Re: The Market Is Never Free

I think this post properly criticizes what Roderick Long calls right-conflationism, the logical mistake of thinking that the ideals of an unhampered market system justify the status quo. For example, a right-conflationist might argue in favor of child labor on the basis that it’s the best (or least worst) option for a desperate family. Meanwhile, the right-conflationist ignores the ways in which government interventions for privileged businesses have put people in such a vulnerable position that they have to accept wage labor as their only reliable source of income in the first place.

To speaking meaningfully of regulation, we need to distinguish between regulatory interventions1 into the market system for favored businesses and the regulatory restraints on those political privileges2. Conservatives use free-market rhetoric when talking about removing restraints on political privileges. I would think that removing restraints on political privileges represents a greater degree of intervention into the market system. The proper thing to do would be to abolish the political privileges that prop up existing economic privileges that give rise to child labor, poor working conditions, and poor product quality standards.

With that said, the most important reforms to be made aren’t about removing restraints on big businesses, most of whom got that way because of political pull, but by removing the controls on you and me.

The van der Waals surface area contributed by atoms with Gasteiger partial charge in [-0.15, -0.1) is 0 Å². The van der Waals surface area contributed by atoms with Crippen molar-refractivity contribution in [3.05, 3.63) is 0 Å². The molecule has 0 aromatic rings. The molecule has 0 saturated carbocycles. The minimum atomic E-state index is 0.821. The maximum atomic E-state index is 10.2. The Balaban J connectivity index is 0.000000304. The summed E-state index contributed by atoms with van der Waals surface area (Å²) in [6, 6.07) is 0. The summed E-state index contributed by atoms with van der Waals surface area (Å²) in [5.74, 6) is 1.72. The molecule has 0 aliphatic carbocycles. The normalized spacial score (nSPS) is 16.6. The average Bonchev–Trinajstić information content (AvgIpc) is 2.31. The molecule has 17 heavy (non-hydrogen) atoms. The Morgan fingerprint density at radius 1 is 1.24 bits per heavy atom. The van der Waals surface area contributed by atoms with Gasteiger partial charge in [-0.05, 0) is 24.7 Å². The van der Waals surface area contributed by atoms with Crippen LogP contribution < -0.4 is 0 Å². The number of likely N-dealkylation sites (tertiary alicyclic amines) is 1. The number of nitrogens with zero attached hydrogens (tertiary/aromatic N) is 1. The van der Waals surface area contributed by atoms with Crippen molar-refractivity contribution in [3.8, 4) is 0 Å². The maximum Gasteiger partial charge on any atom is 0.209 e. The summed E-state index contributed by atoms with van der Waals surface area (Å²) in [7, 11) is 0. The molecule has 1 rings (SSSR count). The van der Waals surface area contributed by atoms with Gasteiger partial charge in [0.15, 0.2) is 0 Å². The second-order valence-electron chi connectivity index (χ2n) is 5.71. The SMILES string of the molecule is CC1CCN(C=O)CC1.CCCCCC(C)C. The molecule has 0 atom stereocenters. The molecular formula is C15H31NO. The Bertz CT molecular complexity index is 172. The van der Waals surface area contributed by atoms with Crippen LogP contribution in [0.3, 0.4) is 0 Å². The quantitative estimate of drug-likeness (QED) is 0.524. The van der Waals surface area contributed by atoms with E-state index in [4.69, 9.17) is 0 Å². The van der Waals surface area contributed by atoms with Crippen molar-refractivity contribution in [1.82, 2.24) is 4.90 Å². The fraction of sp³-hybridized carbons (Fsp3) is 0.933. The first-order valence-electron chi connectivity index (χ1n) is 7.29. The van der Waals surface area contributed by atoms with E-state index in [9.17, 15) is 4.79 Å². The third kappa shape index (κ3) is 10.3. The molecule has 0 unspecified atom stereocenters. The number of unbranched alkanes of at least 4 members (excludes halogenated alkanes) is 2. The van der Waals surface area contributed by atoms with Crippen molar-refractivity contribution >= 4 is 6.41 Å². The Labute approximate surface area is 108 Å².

1 Minor point as I understand it: Not all regulations are interventions into the market system, since some regulations (like the prohibition of fraud) would be necessary for the market system to function.

2 By political privilege, I mean control of the use of another’s property in such a way that is only made possible by the force of law.

Whistling In The Wind

It is common to hear people call for the removal of the government from the market or launch defences of the ‘free’ market. It is asserted that governments always get things wrong and that regulations only make things worse. Conservatives proclaim that if the economy was only left in the hands of the free market everything would be better. However there is no such thing as the free market. It doesn’t exist and probably never did. Every market has some rules and regulations that even conservatives admit are necessary. We have grown so use to them that we don’t see them but they are still there. The market is never free.

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2 thoughts on “Re: The Market Is Never Free”

  1. It is important to define “Capitalism” correctly because a proper definition is a prerequisite to a proper defense. Capitalism is the only moral political system because it is the only system dedicated to the protection of rights , which is a requirement for human survival and flourishing. This is the only proper role of a government . Capitalism should be defended vigorously on a moral basis, not an economic or utilitarian basis.

    1. I agree that a moral defense is necessary, but I tend to think “capitalism” in the ordinary use of the word is a package-deal anti-concept, so it tends to confuse a discussion.

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